Once you figure out why your dog is chewing their bed, you can start to take steps to prevent it from happening.

Monitor Your Dog’s Chewing Behavior

Learn when and what they’re chewing. This will help you to figure out the reason behind the behavior. For example, if they only chew on their bed when you are away from home, they are likely doing it out of boredom or anxiety.

However, if they chew on their bed regardless of whether you are home or not, it could be because they enjoy the taste or texture of the fabric. So pay close attention to your dog’s chewing behavior and take note of any patterns that you see.

exercise your dog, walk dog

Give Your Dog Plenty of Exercise

If your dog is bored or anxious, one of the best things you can do is to give them plenty of exercise. This will help to burn off all that excess energy and hopefully prevent them from chewing on their bed.

Take them for long walks, runs, or hikes. If you can’t do this yourself, consider hiring a dog walker or taking them to doggy daycare. The more exercise they get, the less likely they are to chew on their bed.

Provide Plenty of Toys and Chews

Give your dog plenty of toys and chews to keep them entertained. This will help prevent boredom and give them something else to focus on.

There are all sorts of different toys that you can get for your dog, so choose ones that you know they’ll enjoy. For example, if they like to chew, opt for a toy specifically designed for chewing.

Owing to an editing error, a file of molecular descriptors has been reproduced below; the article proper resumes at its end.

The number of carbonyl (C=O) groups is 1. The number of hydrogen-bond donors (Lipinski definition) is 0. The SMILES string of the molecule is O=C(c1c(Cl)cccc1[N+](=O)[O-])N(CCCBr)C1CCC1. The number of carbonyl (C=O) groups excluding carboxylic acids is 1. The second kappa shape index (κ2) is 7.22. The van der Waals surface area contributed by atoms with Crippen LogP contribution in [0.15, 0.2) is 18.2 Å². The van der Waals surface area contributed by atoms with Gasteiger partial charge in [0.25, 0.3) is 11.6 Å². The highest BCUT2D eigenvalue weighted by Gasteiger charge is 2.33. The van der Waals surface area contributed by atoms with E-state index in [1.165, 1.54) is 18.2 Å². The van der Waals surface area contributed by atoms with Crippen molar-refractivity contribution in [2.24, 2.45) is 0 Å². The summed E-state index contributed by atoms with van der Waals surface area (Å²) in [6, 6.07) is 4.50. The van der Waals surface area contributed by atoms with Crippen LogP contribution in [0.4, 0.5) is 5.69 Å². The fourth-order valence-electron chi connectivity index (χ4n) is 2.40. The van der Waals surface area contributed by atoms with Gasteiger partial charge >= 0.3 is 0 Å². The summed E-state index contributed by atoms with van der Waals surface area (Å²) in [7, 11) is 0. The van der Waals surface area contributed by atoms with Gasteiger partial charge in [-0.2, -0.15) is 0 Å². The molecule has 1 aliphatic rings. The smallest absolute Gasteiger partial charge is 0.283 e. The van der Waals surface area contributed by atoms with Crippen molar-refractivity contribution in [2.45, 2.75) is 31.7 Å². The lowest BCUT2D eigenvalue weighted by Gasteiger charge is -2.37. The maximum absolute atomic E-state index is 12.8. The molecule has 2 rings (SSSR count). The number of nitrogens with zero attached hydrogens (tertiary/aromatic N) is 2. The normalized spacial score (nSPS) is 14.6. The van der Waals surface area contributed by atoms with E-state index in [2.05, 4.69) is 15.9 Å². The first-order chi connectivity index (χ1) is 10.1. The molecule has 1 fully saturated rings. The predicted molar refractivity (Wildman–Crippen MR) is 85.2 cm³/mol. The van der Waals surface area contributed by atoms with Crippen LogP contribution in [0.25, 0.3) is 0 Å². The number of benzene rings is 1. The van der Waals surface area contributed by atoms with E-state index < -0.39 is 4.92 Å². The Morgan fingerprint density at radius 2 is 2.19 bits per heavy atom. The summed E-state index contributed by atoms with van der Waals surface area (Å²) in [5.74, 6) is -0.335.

Praise them when they chew on their toy and not their bed. This will help to reinforce the behavior that you want to see.

Buy a Chew-Proof Dog Bed

If your dog is chewing on their bed because they enjoy the taste or texture of the fabric, you might want to invest in a chew-proof dog bed. These beds are made out of materials that are not as appealing to dogs, so they’re less likely to chew on them.

Chew-proof dog beds can be more expensive than regular dog beds, but they may be worth the investment if it means that your dog will stop chewing on their bed.

>> Recommended: Best Dog Beds for Chewers

Use a Bitter Spray

Using a bitter spray can also deter your dog from chewing on its bed. This is a type of spray that has a bitter taste, which will discourage your dog from chewing on the sprayed surface.

Bitter sprays, such as Grannicks Bitter Apple Taste Deterrent for Dogs, are safe to use on dog beds and can be easily found in pet stores or online. Just spray the bed with the bitter spray and let it dry. Your dog should start to avoid chewing on the sprayed areas.

The Bottom Line

There are a few different reasons why your dog might be chewing on their new dog bed, but the good news is that there are also a few different things you can do about it.

If your dog is bored or stressed, try giving them more toys and attention; if they’re curious about the bed, let them sniff it out; and if you think there might be an underlying health issue, take them to the vet right away.

With a little trial and error (and maybe some extra toys), you should be able to figure out what’s causing the problem and put a stop to the destructive chewing behavior for good!